There’s hiking, and then there’s the Canol. Possibly North America’s most rigorous backpacking trail, this 355-kilometre trek follows the route of a defunct military road that once transected the Mackenzie Mountains. The trail was constructed by more than 30,000 workers during World War II as part of a wildly ambitious effort to pump gas from Norman Wells to the allied forces on the Pacific Front. Today the pipe dream is long gone and the “road” is an overgrown path. But historic buildings, vehicles and other relics of the era still dot the trail, making this an irresistible excursion for adventure-hardy history buffs.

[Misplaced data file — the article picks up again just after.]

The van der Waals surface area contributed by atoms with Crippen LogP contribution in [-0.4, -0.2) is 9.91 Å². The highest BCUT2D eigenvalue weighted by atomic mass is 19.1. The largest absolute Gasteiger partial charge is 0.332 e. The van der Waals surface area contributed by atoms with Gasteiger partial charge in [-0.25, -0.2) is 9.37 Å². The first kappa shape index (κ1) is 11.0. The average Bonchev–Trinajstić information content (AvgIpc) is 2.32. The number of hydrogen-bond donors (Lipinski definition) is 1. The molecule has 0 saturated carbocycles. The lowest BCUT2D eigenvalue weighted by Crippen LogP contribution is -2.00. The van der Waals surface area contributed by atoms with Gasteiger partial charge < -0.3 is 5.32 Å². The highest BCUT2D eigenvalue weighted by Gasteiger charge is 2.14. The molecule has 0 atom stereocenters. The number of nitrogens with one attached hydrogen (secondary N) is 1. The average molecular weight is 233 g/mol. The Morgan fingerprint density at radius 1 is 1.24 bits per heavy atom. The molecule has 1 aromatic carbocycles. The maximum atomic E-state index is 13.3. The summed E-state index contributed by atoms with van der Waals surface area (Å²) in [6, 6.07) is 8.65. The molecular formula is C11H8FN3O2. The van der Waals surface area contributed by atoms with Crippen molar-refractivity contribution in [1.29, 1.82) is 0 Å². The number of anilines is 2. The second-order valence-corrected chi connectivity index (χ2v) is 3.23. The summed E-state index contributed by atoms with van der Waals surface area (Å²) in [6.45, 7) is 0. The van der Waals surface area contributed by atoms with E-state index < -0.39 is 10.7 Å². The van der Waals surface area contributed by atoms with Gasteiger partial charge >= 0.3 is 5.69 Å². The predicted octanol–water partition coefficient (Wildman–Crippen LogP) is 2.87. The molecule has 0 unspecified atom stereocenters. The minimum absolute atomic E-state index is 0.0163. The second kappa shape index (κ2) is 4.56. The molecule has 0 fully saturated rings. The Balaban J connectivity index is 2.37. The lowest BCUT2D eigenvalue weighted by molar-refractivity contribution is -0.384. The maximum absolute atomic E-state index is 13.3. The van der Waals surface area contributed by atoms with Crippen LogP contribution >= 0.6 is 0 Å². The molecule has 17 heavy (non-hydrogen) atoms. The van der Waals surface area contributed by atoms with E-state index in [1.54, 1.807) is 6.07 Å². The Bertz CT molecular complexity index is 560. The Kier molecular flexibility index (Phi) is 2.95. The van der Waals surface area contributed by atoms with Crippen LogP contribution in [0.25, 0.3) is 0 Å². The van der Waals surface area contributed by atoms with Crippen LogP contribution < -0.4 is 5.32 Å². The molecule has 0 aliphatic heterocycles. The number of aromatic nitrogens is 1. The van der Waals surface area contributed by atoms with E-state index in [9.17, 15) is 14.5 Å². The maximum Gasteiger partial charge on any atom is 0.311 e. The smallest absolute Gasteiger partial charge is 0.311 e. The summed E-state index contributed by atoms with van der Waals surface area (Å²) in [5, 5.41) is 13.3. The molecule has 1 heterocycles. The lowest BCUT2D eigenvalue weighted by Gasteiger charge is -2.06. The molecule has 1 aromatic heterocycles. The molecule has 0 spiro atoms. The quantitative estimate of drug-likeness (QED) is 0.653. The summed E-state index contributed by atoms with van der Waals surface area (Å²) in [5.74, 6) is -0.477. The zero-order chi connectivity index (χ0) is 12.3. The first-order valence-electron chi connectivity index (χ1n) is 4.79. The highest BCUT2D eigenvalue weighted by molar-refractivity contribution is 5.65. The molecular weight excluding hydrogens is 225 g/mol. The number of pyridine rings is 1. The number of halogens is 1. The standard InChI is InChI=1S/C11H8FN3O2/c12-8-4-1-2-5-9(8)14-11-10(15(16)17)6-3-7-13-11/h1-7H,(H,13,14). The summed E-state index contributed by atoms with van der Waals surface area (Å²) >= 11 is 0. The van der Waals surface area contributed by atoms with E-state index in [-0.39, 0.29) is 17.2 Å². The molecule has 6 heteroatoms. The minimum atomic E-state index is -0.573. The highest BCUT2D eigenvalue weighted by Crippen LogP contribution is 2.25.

Be forewarned, though. Tackling the Canol is an exercise in self-sufficiency and endurance. Most hikers require three weeks to travel its length, carrying food, survival gear and an inflatable raft with them to cross numerous swift, glacier-fed rivers. This is an expert only expedition that requires a local guide or outfitter to be completed safely (Think Grizzly Bear country). But those that brave this trail are rewarded with astounding views, like the idyllic Carcajou Falls and the red rock gulch of Dodo Canyon.